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How the Caged Nigga Seems

By Kathy Y. Wilson · August 4th, 2004 · Your Negro Tour Guide

Cincinnati is addicted to containment. Gentrification on steroids pushes low-living whites and blacks closer together into a crushing embrace of poverty, rising crime and substandard public education. Enquirer gatekeepers slyly rename the paper's section fronts to curry the favor and hold the attention and subscriptions of suburbanites who migrated to farthest perimeters to escape the netherworld of urban life.

At the city's gritty center, niggas are left to their own devices and to the vice grips of aggravated cops who can't clear them away fast enough for developers and bulldozers. Yet brazen drug dealers in the West End and Over-the-Rhine are at an all-time high. Pun intended.

Find the answer to why -- in an uncertain economy with America at war on the eve of determining the next leader of the free world -- niggas can still get packs off faster than we can say "Kerry for President," and you'll win one of those genius grants. (For enlightenment watch HBO's The Corner, a saga of one drug-ravaged American neighborhood.)

I live in the mostly black section of slowly gentrifying East Walnut Hills. We call our stretch of Woodburn Avenue "the plantation" because it's on the south side of Madison Avenue, tucked away from the spotlight of development and not part of the gateway to O'Bryonville/Hyde Park.

It still reeks from the days when it was a crack-infested corridor, when car jacking, gunplay and even murder were frequent occurrences.

Slowly it's turning.

Residual crackheads cop rocks by the nightlight of a Cincinnati Police Department substation and within a neck stretch of a facility frequented by deputies of the Hamilton County Sheriff's Department. One prop cop cruiser don't stop the show.

Police can erect barricades all over O-T-R like the one posted last week at 13th Street and Reading Road. While it signals "Stop!" to the mullet-headed whites sucking Marlboros in taped-up strugglebuckets who come creeping off the expressway clutching crumpled singles and the habits they feed, it'll do nothing to break the relationship between dealers and addicts.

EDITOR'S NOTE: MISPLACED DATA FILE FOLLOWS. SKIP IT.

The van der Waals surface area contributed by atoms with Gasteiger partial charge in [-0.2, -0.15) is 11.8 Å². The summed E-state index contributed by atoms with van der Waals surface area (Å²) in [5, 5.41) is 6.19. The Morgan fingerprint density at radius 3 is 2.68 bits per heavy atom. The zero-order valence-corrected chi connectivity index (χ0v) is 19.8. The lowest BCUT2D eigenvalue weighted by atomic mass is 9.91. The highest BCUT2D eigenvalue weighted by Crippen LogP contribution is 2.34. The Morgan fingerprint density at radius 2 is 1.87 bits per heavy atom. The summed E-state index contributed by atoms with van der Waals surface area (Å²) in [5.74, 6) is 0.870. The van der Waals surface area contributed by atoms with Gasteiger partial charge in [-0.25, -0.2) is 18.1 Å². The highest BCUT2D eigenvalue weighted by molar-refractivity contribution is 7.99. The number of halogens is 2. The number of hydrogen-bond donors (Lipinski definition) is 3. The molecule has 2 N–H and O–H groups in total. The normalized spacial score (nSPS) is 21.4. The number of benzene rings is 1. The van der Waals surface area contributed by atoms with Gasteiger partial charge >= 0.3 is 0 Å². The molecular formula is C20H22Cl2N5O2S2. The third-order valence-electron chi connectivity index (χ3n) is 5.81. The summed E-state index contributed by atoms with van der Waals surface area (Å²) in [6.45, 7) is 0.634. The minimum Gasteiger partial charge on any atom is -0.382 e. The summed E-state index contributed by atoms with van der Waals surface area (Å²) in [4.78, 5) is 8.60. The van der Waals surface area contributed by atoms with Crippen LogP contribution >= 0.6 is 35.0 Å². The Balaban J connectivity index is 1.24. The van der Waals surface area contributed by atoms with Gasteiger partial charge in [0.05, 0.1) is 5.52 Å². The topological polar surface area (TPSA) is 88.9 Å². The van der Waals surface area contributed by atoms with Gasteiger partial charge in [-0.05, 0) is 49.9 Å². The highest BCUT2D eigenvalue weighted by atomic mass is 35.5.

Put away the dealers. But when you do, you must rehabilitate and not warehouse them.

Then change the block they came from by giving the people dependent on the drug dealers' grind -- mammas, baby mammas, shorties -- another way to feel connected to a rent-to-own existence. That will entail a major overhaul of Cincinnati Public Schools, vastly improved public transportation so people can get to the good jobs and better access to increasingly better housing.

Conversely, block in the addicts. Concentrating attention, media and otherwise, disproportionately on rash, quick-fix/border town solutions like barricades that can be easily circumnavigated assumes a one-sided equation.

Supply and demand, fool.

We're so preoccupied with what Levee development is trumping our stadium-dotted riverfront, we've been sleeping on the ill ways our Kentucky neighbors are killing us softly. Cops should profile Kentucky drivers the way they profile blacks with broken taillights. Test the boundaries of probable cause.

Make it a Sister City program with Northern Kentucky. A Kentucky driver busted in O-T-R copping drugs should do jail time with the dealer. Talk about mixed market housing!

Police Officer Frank McGraw told TV news crews part of the crackdown (pun unintended) entails intimidating the fiends coming from Kentucky. "If you can get in behind these people and make them feel uncomfortable -- wait until they make a mistake -- and then we have them and then we can send them back to Kentucky or wherever they're from."


They'll find some other crack-infested poor white or black Cincinnati neighborhood to buy from. I bet when cops "send them back to Kentucky," they're not heading immediately to treatment.

This is the un-rehabbed addict's prayer: "Please, God, let me go and I won't do it again." Until next feeding.

It's like throwing ho's in jail and releasing Johns with a stern sermon. Somewhere there's another ho, another blow.

Go ahead, pat those Kentucky crackheads on their mullets and set their hoopties back on I-471. Somewhere there's another nigga. Go figure.

Kathy's collection of columns, Your Negro Tour Guide: Truths in Black and White, is available in bookstores now.


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